When you need to visit the doctor, call ahead of time. Inform them that you suspect you have COVID-19, so they can be prepared for your arrival. They need to protect other patients and staff from getting infected. 

Wearing a face mask to prevent catching the virus is not necessary, as you want to limit the amount your hands touch your face. It is essential that you wear one if you are sick. Be sure to cover all coughs and sneezes using a tissue and discard the tissue in the trash when done. 

There are restrictions on some travel, depending on the destination. Check ahead before you travel for any information relating to the virus and the area you are heading for. 

Focus on Your Health

Individuals with weakened immune systems are most at risk of catching COVID-19. They are also more susceptible to severe symptoms and a higher risk of death. Those with chronic health conditions, such as heart disease, cancer, or any autoimmune condition, need to take special precautions. 

The outbreak of disease causes stress and fear, and anxiety can easily overwhelm communities. While the threat is genuine, it is important to stay informed by reliable sources. Focusing on the facts limits the fear and panic that can be dangerous to communities. 

The World Health Organization (WHO) and the Center for Disease Control and Prevention (CDC) are monitoring the situation closely. They provide updated reports and statistics so you can stay informed. 

Rather than spread fear and anxiety, share accurate data and information. Education and awareness is the key to fighting this pandemic. Do your part to protect yourself and others from reducing the spread. 

Focus on your health as a way to prevent and fight illness. Provide your immune system with the essential nutrients it needs to stay strong. There are a few key ingredients you need to know about to boost your immunity and fight viral infections.

Zinc is one of the most common minerals used to fight common cold viruses. Your body releases a protein during infection that attracts zinc. The zinc is used in cells that are first-responders to the infection and is an essential part of the immune response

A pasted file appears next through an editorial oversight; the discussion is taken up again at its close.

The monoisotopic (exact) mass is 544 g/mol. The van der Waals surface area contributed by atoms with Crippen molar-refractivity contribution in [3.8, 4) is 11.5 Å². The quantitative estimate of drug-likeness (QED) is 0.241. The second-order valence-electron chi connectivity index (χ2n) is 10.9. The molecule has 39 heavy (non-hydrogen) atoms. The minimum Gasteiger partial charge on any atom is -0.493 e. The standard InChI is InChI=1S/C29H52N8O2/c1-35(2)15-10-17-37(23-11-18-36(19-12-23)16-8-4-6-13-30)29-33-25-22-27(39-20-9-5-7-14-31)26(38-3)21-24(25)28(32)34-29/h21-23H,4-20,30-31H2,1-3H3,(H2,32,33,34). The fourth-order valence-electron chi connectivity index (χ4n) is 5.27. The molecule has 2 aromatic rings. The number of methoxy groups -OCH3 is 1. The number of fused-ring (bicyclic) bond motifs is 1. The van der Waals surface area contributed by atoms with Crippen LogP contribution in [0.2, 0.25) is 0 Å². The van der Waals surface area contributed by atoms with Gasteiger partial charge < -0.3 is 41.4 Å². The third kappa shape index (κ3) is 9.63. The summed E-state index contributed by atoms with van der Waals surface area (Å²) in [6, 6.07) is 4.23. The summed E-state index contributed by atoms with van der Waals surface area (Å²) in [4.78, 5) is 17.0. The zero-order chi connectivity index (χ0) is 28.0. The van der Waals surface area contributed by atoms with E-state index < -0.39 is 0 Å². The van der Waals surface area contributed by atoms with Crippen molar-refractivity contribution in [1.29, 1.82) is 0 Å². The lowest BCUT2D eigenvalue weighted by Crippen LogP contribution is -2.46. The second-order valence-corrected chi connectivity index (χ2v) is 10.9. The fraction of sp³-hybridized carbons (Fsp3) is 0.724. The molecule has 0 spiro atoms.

L-Lysine is an essential amino acid that has anti-viral properties. Commonly used to attack viruses that cause herpes and cold sores, L-lysine can effectively fight invading viruses of any kind. It upregulates the immune system, giving your immunity a boost it needs to fight invading viruses.

Gut Health and Immunity Connection

Probiotics are known to be important for gut health. Many do not realize that 70% of your immune system lives in your gut. The friendly bacteria that live in your gut have a mutual relationship with your immune system supporting each other. 

Probiotics strengthen and maintain these gut communities, which enhances immunity. This makes them an essential aspect of boosting immune responses. The immune system and your gut communicate to initiate protective responses when pathogens are identified. 

In addition to this, the intestinal wall is maintained by immune cells. Your immune system is alerted if anything dangerous passes, though. Probiotics and a healthy gut microbiome help to maintain the integrity of this wall. 

With the identification of COVID-19, it is more important now than ever before to promote overall health. Boosting immunity goes beyond the immune system. Your overall health and well-being are linked to the health and balance of your gut microbiome. 

It is advantageous to take care of those friendly florae. Taking a daily probiotic supplement will go a long way in protecting you from the inside. You can then focus on preventing the spread of the virus from the outside, by following all health warnings and recommendations. 

The Bottom Line

COVID-19 is a real adversary but is also a controllable situation. Education about the virus and how it spreads is our greatest ally. Promoting your own personal health and being cautious is key to preventing further spread. Each community, each state, and each country needs to work together to prevent COVID-19 from doing any more damage. 

At an individual level, you can do your part to protect yourself, loved ones, and your community. Follow the recommendations for prevention. As scientists and researchers work continuously to find a way to stop COVID-19, practice preventative measures, and promote optimal health.